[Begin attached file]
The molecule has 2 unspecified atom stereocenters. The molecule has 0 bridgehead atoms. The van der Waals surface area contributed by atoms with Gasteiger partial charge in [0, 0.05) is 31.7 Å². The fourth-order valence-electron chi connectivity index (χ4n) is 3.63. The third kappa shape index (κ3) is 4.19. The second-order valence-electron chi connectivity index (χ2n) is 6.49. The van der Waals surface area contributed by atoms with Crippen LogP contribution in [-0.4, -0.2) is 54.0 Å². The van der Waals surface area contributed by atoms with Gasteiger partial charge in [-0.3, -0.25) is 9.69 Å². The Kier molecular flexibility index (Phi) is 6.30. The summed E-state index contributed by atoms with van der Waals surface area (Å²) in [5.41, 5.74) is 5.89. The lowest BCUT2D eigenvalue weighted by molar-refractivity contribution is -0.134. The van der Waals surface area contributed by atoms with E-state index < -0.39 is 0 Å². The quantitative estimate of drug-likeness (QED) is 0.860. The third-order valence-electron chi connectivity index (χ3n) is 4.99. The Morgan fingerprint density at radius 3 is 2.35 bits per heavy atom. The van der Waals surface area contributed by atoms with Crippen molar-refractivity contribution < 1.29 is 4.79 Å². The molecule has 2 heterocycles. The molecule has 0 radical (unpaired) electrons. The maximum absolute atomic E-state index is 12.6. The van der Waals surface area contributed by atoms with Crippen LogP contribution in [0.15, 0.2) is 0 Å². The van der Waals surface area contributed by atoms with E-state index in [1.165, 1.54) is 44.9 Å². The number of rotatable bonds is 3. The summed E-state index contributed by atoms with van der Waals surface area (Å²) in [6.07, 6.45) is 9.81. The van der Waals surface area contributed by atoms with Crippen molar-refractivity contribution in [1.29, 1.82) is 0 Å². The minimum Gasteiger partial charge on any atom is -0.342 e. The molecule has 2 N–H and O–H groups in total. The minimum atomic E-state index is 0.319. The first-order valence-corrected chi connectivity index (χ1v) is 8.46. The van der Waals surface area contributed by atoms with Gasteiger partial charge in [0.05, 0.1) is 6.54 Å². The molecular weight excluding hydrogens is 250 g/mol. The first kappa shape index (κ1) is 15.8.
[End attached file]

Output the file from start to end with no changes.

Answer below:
The molecule has 2 unspecified atom stereocenters. The molecule has 0 bridgehead atoms. The van der Waals surface area contributed by atoms with Gasteiger partial charge in [0, 0.05) is 31.7 Å². The fourth-order valence-electron chi connectivity index (χ4n) is 3.63. The third kappa shape index (κ3) is 4.19. The second-order valence-electron chi connectivity index (χ2n) is 6.49. The van der Waals surface area contributed by atoms with Crippen LogP contribution in [-0.4, -0.2) is 54.0 Å². The van der Waals surface area contributed by atoms with Gasteiger partial charge in [-0.3, -0.25) is 9.69 Å². The Kier molecular flexibility index (Phi) is 6.30. The summed E-state index contributed by atoms with van der Waals surface area (Å²) in [5.41, 5.74) is 5.89. The lowest BCUT2D eigenvalue weighted by molar-refractivity contribution is -0.134. The van der Waals surface area contributed by atoms with E-state index < -0.39 is 0 Å². The quantitative estimate of drug-likeness (QED) is 0.860. The third-order valence-electron chi connectivity index (χ3n) is 4.99. The Morgan fingerprint density at radius 3 is 2.35 bits per heavy atom. The van der Waals surface area contributed by atoms with Crippen molar-refractivity contribution < 1.29 is 4.79 Å². The molecule has 2 heterocycles. The molecule has 0 radical (unpaired) electrons. The maximum absolute atomic E-state index is 12.6. The van der Waals surface area contributed by atoms with Crippen LogP contribution in [0.15, 0.2) is 0 Å². The van der Waals surface area contributed by atoms with E-state index in [1.165, 1.54) is 44.9 Å². The number of rotatable bonds is 3. The summed E-state index contributed by atoms with van der Waals surface area (Å²) in [6.07, 6.45) is 9.81. The van der Waals surface area contributed by atoms with Crippen molar-refractivity contribution in [1.29, 1.82) is 0 Å². The minimum Gasteiger partial charge on any atom is -0.342 e. The molecule has 2 N–H and O–H groups in total. The minimum atomic E-state index is 0.319. The first-order valence-corrected chi connectivity index (χ1v) is 8.46. The van der Waals surface area contributed by atoms with Gasteiger partial charge in [0.05, 0.1) is 6.54 Å². The molecular weight excluding hydrogens is 250 g/mol. The first kappa shape index (κ1) is 15.8.